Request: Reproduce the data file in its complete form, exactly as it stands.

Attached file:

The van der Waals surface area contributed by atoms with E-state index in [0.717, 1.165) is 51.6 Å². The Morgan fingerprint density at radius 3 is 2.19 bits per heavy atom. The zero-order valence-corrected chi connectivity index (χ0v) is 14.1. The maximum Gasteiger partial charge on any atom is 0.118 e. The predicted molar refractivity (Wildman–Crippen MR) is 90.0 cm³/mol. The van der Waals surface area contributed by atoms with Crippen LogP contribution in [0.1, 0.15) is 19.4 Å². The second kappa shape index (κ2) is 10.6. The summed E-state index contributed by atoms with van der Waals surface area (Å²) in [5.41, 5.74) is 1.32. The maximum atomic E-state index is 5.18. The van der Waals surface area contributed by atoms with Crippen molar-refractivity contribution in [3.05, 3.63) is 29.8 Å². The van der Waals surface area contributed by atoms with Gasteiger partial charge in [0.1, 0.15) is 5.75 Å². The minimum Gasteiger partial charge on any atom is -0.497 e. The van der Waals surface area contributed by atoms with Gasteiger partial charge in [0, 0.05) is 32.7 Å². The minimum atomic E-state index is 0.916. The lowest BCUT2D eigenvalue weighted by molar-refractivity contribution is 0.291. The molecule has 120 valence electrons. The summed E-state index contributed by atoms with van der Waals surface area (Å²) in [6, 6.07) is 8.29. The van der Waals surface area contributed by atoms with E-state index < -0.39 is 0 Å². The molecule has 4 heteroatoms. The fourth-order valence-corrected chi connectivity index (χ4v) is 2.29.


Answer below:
The van der Waals surface area contributed by atoms with E-state index in [0.717, 1.165) is 51.6 Å². The Morgan fingerprint density at radius 3 is 2.19 bits per heavy atom. The zero-order valence-corrected chi connectivity index (χ0v) is 14.1. The maximum Gasteiger partial charge on any atom is 0.118 e. The predicted molar refractivity (Wildman–Crippen MR) is 90.0 cm³/mol. The van der Waals surface area contributed by atoms with Crippen LogP contribution in [0.1, 0.15) is 19.4 Å². The second kappa shape index (κ2) is 10.6. The summed E-state index contributed by atoms with van der Waals surface area (Å²) in [5.41, 5.74) is 1.32. The maximum atomic E-state index is 5.18. The van der Waals surface area contributed by atoms with Crippen molar-refractivity contribution in [3.05, 3.63) is 29.8 Å². The van der Waals surface area contributed by atoms with Gasteiger partial charge in [0.1, 0.15) is 5.75 Å². The minimum Gasteiger partial charge on any atom is -0.497 e. The van der Waals surface area contributed by atoms with Gasteiger partial charge in [0, 0.05) is 32.7 Å². The minimum atomic E-state index is 0.916. The lowest BCUT2D eigenvalue weighted by molar-refractivity contribution is 0.291. The molecule has 120 valence electrons. The summed E-state index contributed by atoms with van der Waals surface area (Å²) in [6, 6.07) is 8.29. The van der Waals surface area contributed by atoms with E-state index < -0.39 is 0 Å². The molecule has 4 heteroatoms. The fourth-order valence-corrected chi connectivity index (χ4v) is 2.29.